Overall, I'm a bit disappointed in the ZFS write performance here, I must say. Maybe I need to tweak the record size or some other ZFS voodoo, but I'll note that I didn't have to do any such configuration on the other side to kick ZFS in the pants...

Real world experience

This section document not synthetic backups, but actual real world workloads, comparing before and after I switched my workstation to ZFS.

Docker performance

I had the feeling that running some git hook (which was firing a Docker container) was "slower" somehow. It seems that, at runtime, ZFS backends are significant slower than their overlayfs/ext4 equivalent:

May 16 14:42:52 curie systemd[1]: home-docker-overlay2-17e4d24228decc2d2d493efc401dbfb7ac29739da0e46775e122078d9daf3e87\x2dinit-merged.mount: Succeeded.
May 16 14:42:52 curie systemd[5161]: home-docker-overlay2-17e4d24228decc2d2d493efc401dbfb7ac29739da0e46775e122078d9daf3e87\x2dinit-merged.mount: Succeeded.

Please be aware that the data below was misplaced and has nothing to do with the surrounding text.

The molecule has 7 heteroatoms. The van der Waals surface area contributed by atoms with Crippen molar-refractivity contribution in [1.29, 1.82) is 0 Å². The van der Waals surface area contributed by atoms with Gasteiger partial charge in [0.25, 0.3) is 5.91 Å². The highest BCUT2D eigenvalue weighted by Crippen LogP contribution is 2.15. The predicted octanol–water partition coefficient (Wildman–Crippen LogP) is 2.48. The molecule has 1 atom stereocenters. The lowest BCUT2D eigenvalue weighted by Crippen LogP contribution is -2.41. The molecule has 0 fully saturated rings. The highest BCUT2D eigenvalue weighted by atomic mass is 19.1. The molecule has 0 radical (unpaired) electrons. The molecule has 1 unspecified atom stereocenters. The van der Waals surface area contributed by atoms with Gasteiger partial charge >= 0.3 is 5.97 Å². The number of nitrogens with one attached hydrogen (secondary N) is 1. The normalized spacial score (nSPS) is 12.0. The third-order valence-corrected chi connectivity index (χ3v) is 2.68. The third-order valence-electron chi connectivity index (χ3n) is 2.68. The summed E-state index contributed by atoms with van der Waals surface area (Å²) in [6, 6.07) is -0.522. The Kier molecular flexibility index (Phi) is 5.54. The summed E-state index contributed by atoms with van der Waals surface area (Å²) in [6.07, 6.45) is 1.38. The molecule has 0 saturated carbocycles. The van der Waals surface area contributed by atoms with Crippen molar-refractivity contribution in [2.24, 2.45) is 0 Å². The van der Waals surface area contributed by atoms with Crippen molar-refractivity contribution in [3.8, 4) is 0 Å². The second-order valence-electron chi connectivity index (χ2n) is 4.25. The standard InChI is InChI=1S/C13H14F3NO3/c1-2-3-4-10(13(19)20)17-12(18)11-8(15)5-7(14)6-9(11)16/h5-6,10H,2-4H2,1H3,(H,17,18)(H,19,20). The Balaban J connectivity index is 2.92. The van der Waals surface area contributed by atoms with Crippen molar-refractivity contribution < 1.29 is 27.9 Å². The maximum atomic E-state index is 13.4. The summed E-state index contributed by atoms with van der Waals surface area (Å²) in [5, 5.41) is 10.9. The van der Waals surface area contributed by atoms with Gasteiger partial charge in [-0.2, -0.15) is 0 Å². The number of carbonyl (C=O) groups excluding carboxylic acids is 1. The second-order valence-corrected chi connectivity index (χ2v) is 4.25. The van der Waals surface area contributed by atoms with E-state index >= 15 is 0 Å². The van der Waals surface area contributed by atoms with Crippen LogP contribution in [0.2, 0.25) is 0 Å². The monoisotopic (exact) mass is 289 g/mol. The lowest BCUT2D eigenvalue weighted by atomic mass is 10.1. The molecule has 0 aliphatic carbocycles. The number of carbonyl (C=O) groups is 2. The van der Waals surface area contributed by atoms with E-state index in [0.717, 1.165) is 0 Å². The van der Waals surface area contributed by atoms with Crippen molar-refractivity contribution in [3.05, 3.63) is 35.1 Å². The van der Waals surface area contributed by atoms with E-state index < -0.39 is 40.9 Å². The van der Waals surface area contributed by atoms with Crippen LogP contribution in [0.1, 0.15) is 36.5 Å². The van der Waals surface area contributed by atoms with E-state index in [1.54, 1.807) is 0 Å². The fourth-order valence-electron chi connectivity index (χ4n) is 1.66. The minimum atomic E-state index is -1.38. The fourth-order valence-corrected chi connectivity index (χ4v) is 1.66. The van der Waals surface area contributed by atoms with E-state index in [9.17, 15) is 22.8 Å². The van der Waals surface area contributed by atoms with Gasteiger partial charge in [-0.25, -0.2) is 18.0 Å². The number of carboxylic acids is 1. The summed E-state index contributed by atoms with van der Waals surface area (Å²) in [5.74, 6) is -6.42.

May 16 14:42:52 curie systemd[1]: home-docker-overlay2-17e4d24228decc2d2d493efc401dbfb7ac29739da0e46775e122078d9daf3e87-merged.mount: Succeeded.
May 16 14:42:53 curie dockerd[1723]: time="2022-05-16T14:42:53.087219426-04:00" level=info msg="starting signal loop" namespace=moby path=/run/docker/containerd/daemon/io.containerd.runtime.v2.task/moby/af22586fba07014a4d10ab19da10cf280db7a43cad804d6c1e9f2682f12b5f10 pid=151170
May 16 14:42:53 curie systemd[1]: Started libcontainer container af22586fba07014a4d10ab19da10cf280db7a43cad804d6c1e9f2682f12b5f10.
May 16 14:42:54 curie systemd[1]: docker-af22586fba07014a4d10ab19da10cf280db7a43cad804d6c1e9f2682f12b5f10.scope: Succeeded.
May 16 14:42:54 curie dockerd[1723]: time="2022-05-16T14:42:54.047297800-04:00" level=info msg="shim disconnected" id=af22586fba07014a4d10ab19da10cf280db7a43cad804d6c1e9f2682f12b5f10
May 16 14:42:54 curie dockerd[998]: time="2022-05-16T14:42:54.051365015-04:00" level=info msg="ignoring event" container=af22586fba07014a4d10ab19da10cf280db7a43cad804d6c1e9f2682f12b5f10 module=libcontainerd namespace=moby topic=/tasks/delete type="*events.TaskDelete"
May 16 14:42:54 curie systemd[2444]: run-docker-netns-f5453c87c879.mount: Succeeded.
May 16 14:42:54 curie systemd[5161]: run-docker-netns-f5453c87c879.mount: Succeeded.
May 16 14:42:54 curie systemd[2444]: home-docker-overlay2-17e4d24228decc2d2d493efc401dbfb7ac29739da0e46775e122078d9daf3e87-merged.mount: Succeeded.
May 16 14:42:54 curie systemd[5161]: home-docker-overlay2-17e4d24228decc2d2d493efc401dbfb7ac29739da0e46775e122078d9daf3e87-merged.mount: Succeeded.
May 16 14:42:54 curie systemd[1]: run-docker-netns-f5453c87c879.mount: Succeeded.